The youth of today are much more technologically adept than previous generations. This has led to many technological innovations, and the development of these innovations has in turn altered our perception of the world. The film, gaming, and clothing industries have been forced to embrace new technology to satisfy the demand of people for a more realistic virtual experience. These industries all rely on the use of 3D avatars to create virtual depictions of the human body. In the gaming and film industry, the accuracy of the avatar is not so critical. The avatars used in computer games and CGI sections of films have soft contours, which look visually appealing, but are not necessarily accurate to the human form. By contrast, the apparel industry needs to focus on creating very accurate avatars, which represent each person's body shape for virtual fitting to achieve realistic, well-fitted garments. This article describes the methods used to build an avatar and compares the draping between the following scenarios: the real avatar with a real garment, the real avatar with a virtual garment, and finally the virtual avatar with a virtual garment. This research will help to understand how the body shape can affect the virtual fit.
The clothing industry has long struggled to create patterns which fit well to the human body. In the past, the clothing industry did not have an anthropometric database to aid the development of patterns which would fit the representative body measurements and shape of that time. With the advent of 3D scanning technology and statistical analysis software, it is now possible to quickly analyze body measurements and shapes by ethnic group, age, gender, continent, country, and even county. From this data, it is possible to rapidly extract representative body measurements and shapes. Therefore, in the present-day scenario, the effort necessary to keep the body measurement data up to date for the use of the apparel industry is significantly lesser. Many clothing companies are switching over from physical mannequins to virtual avatars since the deployment of virtual technology offers them more flexibility to quickly update the avatar with new measurements and reduces production costs. Recent advancements in avatar technology have led to the development of “soft” avatars. These avatars simulate the compressibility of the human body tissue such as breasts, fat pockets, and so on. . This new technology helps in the development of compression clothing, such as sportswear. This technology could have further applications in the medical industry, for example, bespoke bras for women who have had breast cancer; also, this technology can be used to generate knitted sleeves to reduce the appearance of collagen scars caused by burns. By using computer-generated scan data along with the soft avatar model, it is possible to design a sleeve that applies the correct amount of pressure based on the severity of the burn .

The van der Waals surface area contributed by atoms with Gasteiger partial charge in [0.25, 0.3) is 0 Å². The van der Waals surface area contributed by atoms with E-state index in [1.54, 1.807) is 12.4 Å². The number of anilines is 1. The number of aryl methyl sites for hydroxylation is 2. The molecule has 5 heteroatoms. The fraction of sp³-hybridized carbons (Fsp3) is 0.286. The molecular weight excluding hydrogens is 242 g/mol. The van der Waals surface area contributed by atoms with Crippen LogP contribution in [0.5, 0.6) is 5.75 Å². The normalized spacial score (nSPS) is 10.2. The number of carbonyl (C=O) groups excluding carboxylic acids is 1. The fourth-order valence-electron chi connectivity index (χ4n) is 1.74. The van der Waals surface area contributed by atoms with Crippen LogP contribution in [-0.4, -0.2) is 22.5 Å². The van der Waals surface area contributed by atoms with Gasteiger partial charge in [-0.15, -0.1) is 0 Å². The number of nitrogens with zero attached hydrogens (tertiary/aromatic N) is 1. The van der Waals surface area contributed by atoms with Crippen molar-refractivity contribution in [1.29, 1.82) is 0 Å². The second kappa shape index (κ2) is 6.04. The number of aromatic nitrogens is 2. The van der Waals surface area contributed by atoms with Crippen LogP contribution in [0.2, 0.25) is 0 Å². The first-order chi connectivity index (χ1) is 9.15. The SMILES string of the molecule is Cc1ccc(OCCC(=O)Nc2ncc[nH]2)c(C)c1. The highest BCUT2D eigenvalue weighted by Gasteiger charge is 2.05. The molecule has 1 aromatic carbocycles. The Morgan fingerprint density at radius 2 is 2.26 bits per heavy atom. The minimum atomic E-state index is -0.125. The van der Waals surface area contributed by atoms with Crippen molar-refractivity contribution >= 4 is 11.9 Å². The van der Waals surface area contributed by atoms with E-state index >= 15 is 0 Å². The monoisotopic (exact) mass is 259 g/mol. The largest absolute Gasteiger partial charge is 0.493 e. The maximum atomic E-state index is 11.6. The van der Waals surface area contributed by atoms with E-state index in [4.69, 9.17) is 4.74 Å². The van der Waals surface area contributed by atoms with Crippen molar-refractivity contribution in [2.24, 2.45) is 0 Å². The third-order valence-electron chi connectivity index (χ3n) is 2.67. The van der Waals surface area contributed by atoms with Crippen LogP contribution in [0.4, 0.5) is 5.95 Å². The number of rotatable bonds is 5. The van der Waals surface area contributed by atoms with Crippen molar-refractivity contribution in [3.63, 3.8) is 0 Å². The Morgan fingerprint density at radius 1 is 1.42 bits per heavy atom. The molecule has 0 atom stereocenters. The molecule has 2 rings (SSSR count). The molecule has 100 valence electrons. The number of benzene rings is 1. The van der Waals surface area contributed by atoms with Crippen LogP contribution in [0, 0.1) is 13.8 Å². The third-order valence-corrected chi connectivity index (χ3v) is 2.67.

The apparel industry currently works with avatars, which have smooth contours, much like the gaming and film industries use. These avatars may be visually appealing, but are not necessarily accurate to the real human form, and this will cause issues when using this virtual 3D body to design accurate patterns for use in clothing. Online clothing companies use smooth avatars for customers to visualize how they will look in a particular garment. The smoothness of the avatar will tend to make the garment look more flattering than it is in reality, causing the customer to have a misleading expectation of how they will look in the real garment. This could be a factor in return rates as disappointed customers return garments that do not fit as well as they do on the online avatar.
Many online retailers now offer a personalized fit option, where the customer supplies information including age, height, bust, waist, and hip measurements. These data help the software to generate a smooth, symmetrical avatar. This, however, does not cater to people who have disabilities or for older people, where the posture is affected. A smooth, symmetrical avatar is unsuitable as it is not able to correctly simulate clothes’ fitting in this case. In the future, it should be possible for disabled people to use the avatar software to depict the real shape of their body to accurately assess the fit of clothing, instead of using an automatically generated avatar created from a database.